On Thu, 2010-04-01 at 10:22 -0400, Tom "spot" Callaway wrote:
On 04/01/2010 10:14 AM, Stephen Smalley wrote:
> On Thu, 2010-04-01 at 10:06 -0400, Tom "spot" Callaway wrote:
>> On 04/01/2010 10:04 AM, Stephen Smalley wrote:
>>> In any event, while I'd prefer that the config option be enabled in
>>> Fedora and RHEL, I'd take the latter if that were the only option. But
>>> is it really likely that RHEL will enable a kernel config option if it
>>> isn't enabled first in Fedora?
>> In a situation where Fedora is unlikely to provide any useful testing,
>> it has been known to happen.
> Hmmm...well, there would be testing of it in Fedora if it were enabled
By whom exactly? I don't doubt that the NSA could test it, but surely,
they are both capable and qualified to build a custom kernel and equally
unlikely to push Fedora for certification (nor could they purchase
support for it from Red Hat).
By the same crazy crowd that is already interested in using the TPM,
IMA, trousers etc which are already part of Fedora. Not all of whom
care to build a custom kernel and some of whom are willing to use Fedora
in production. Unless you're willing to state that the Fedora user
community is limited to kernel hackers and no one would ever use Fedora
in production "eat your brane [sic]" then I don't think you can take the
"just let them build their own kernel" position.
Here is my core concern:
We enable this in Fedora. This sends a message to Fedora's users that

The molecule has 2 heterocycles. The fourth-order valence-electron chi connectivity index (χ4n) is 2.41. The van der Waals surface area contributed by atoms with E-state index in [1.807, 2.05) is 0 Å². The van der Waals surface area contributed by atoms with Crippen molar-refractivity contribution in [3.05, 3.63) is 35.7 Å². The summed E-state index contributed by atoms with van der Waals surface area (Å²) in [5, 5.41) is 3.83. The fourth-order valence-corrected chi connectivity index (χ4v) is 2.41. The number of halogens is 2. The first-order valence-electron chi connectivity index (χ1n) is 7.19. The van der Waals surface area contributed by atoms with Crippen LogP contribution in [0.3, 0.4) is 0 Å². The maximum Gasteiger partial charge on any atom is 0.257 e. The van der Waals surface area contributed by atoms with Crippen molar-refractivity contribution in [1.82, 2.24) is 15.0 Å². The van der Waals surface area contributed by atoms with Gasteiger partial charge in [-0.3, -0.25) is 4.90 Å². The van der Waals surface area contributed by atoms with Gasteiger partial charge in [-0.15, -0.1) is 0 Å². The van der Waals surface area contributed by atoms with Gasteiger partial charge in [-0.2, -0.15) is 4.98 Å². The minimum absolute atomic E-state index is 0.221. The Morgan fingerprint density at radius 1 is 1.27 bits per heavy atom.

altering their bootup configuration to support SINIT (whether loaded
from BIOS or from a binary-only blob that Intel will be so happy to
provide) is _Supported_.
And then, it breaks. And we get bugs filed. Which we have absolutely 0
chance of being able to fix.
Then we get to say "what you've done is unsupported, even though we
enabled a config option in the kernel that does nothing but enable the
way you've setup your system."
How is this truly different than microcode updates, firmware updates,
etc? Enabling the option enables use of the TXT hardware feature if the
user so chooses. Nothing more. And if it breaks, they get to keep both
parts. Do you really think (and if so, why) that it will be harder to
diagnose failures and assign blame properly for this situation than for
buggy microcode or firmware?
Or, far more likely, no one in Fedora, outside of a few people at
NSA testing behind closed doors, ever uses this. The enablement of this
config option in Fedora is used to justify the stability of the
technology, and subsequent enablement in RHEL. And then Red Hat is on
the hook for truly supporting something that they have no realistic
chance of being able to support, when it breaks. Then the powers-that-be
ask me why we enabled this in Fedora, and what testing we did?
At its core, we're being asked to enable functionality for the sole
purpose of supporting a chunk of proprietary software, in a
configuration that requires that we explicitly trust a third party
vendor for security.
This makes me extremely uncomfortable, and also makes me wonder why the
NSA seems comfortable with such a scenario in practice.
You're being asked to enable support for a hardware feature that some
users want to use. And you were already dependent on Intel for correct
operation of their hardware. Nothing new to see here, move along...
National Security Agency